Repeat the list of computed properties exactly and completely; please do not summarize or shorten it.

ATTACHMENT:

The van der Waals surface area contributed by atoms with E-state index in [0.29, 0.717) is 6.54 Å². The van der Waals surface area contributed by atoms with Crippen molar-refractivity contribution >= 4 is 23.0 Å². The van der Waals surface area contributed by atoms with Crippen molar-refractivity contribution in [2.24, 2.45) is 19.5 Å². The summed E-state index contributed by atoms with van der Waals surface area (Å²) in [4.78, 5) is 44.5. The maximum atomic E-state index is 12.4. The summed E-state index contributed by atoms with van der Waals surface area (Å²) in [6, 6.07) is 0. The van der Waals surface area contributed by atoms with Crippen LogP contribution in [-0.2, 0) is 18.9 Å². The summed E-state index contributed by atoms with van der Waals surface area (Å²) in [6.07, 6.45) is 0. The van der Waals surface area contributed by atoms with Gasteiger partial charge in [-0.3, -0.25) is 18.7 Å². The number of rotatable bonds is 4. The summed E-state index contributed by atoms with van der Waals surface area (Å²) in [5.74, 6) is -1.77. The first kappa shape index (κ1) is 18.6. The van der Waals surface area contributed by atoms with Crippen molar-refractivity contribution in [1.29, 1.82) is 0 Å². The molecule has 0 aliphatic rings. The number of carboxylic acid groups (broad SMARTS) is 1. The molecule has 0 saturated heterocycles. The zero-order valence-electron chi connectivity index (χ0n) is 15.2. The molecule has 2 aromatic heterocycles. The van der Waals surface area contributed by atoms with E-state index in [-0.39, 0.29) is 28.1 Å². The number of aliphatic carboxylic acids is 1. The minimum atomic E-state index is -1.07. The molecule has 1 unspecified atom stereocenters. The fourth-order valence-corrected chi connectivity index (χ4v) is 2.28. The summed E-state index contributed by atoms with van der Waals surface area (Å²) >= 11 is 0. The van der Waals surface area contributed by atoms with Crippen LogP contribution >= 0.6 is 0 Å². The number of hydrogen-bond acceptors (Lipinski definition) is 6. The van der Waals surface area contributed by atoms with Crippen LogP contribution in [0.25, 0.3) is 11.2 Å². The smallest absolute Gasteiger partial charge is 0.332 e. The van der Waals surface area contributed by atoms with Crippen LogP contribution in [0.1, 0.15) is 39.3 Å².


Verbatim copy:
The van der Waals surface area contributed by atoms with E-state index in [0.29, 0.717) is 6.54 Å². The van der Waals surface area contributed by atoms with Crippen molar-refractivity contribution >= 4 is 23.0 Å². The van der Waals surface area contributed by atoms with Crippen molar-refractivity contribution in [2.24, 2.45) is 19.5 Å². The summed E-state index contributed by atoms with van der Waals surface area (Å²) in [4.78, 5) is 44.5. The maximum atomic E-state index is 12.4. The summed E-state index contributed by atoms with van der Waals surface area (Å²) in [6, 6.07) is 0. The van der Waals surface area contributed by atoms with Crippen LogP contribution in [-0.2, 0) is 18.9 Å². The summed E-state index contributed by atoms with van der Waals surface area (Å²) in [6.07, 6.45) is 0. The van der Waals surface area contributed by atoms with Gasteiger partial charge in [-0.3, -0.25) is 18.7 Å². The number of rotatable bonds is 4. The summed E-state index contributed by atoms with van der Waals surface area (Å²) in [5.74, 6) is -1.77. The first kappa shape index (κ1) is 18.6. The van der Waals surface area contributed by atoms with Crippen molar-refractivity contribution in [1.29, 1.82) is 0 Å². The molecule has 0 aliphatic rings. The number of carboxylic acid groups (broad SMARTS) is 1. The molecule has 0 saturated heterocycles. The zero-order valence-electron chi connectivity index (χ0n) is 15.2. The molecule has 2 aromatic heterocycles. The van der Waals surface area contributed by atoms with E-state index in [-0.39, 0.29) is 28.1 Å². The number of aliphatic carboxylic acids is 1. The minimum atomic E-state index is -1.07. The molecule has 1 unspecified atom stereocenters. The fourth-order valence-corrected chi connectivity index (χ4v) is 2.28. The summed E-state index contributed by atoms with van der Waals surface area (Å²) >= 11 is 0. The van der Waals surface area contributed by atoms with Crippen LogP contribution >= 0.6 is 0 Å². The number of hydrogen-bond acceptors (Lipinski definition) is 6. The van der Waals surface area contributed by atoms with Crippen LogP contribution in [0.25, 0.3) is 11.2 Å². The smallest absolute Gasteiger partial charge is 0.332 e. The van der Waals surface area contributed by atoms with Crippen LogP contribution in [0.1, 0.15) is 39.3 Å².